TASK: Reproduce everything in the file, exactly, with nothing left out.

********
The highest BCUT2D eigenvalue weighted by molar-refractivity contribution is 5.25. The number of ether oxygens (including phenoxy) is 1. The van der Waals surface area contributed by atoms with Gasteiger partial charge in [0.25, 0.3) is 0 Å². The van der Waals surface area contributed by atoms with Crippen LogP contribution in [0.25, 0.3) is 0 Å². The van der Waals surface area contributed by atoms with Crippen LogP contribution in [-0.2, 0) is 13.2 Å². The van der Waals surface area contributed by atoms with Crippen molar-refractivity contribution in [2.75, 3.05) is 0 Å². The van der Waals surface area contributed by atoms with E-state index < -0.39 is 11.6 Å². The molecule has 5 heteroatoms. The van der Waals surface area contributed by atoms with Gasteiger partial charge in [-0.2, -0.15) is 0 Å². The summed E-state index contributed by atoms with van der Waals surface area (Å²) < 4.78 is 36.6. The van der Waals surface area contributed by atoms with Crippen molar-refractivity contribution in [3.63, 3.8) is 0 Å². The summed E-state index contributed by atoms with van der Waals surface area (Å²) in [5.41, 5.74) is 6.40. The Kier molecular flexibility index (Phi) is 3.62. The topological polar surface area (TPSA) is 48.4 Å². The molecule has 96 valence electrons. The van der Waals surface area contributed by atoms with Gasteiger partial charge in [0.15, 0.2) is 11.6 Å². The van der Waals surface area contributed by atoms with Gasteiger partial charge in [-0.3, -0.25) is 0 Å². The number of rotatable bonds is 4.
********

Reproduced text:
The highest BCUT2D eigenvalue weighted by molar-refractivity contribution is 5.25. The number of ether oxygens (including phenoxy) is 1. The van der Waals surface area contributed by atoms with Gasteiger partial charge in [0.25, 0.3) is 0 Å². The van der Waals surface area contributed by atoms with Crippen LogP contribution in [0.25, 0.3) is 0 Å². The van der Waals surface area contributed by atoms with Crippen LogP contribution in [-0.2, 0) is 13.2 Å². The van der Waals surface area contributed by atoms with Crippen molar-refractivity contribution in [2.75, 3.05) is 0 Å². The van der Waals surface area contributed by atoms with E-state index < -0.39 is 11.6 Å². The molecule has 5 heteroatoms. The van der Waals surface area contributed by atoms with Gasteiger partial charge in [-0.2, -0.15) is 0 Å². The summed E-state index contributed by atoms with van der Waals surface area (Å²) < 4.78 is 36.6. The van der Waals surface area contributed by atoms with Crippen molar-refractivity contribution in [3.63, 3.8) is 0 Å². The summed E-state index contributed by atoms with van der Waals surface area (Å²) in [5.41, 5.74) is 6.40. The Kier molecular flexibility index (Phi) is 3.62. The topological polar surface area (TPSA) is 48.4 Å². The molecule has 96 valence electrons. The van der Waals surface area contributed by atoms with Gasteiger partial charge in [0.15, 0.2) is 11.6 Å². The van der Waals surface area contributed by atoms with Gasteiger partial charge in [-0.3, -0.25) is 0 Å². The number of rotatable bonds is 4.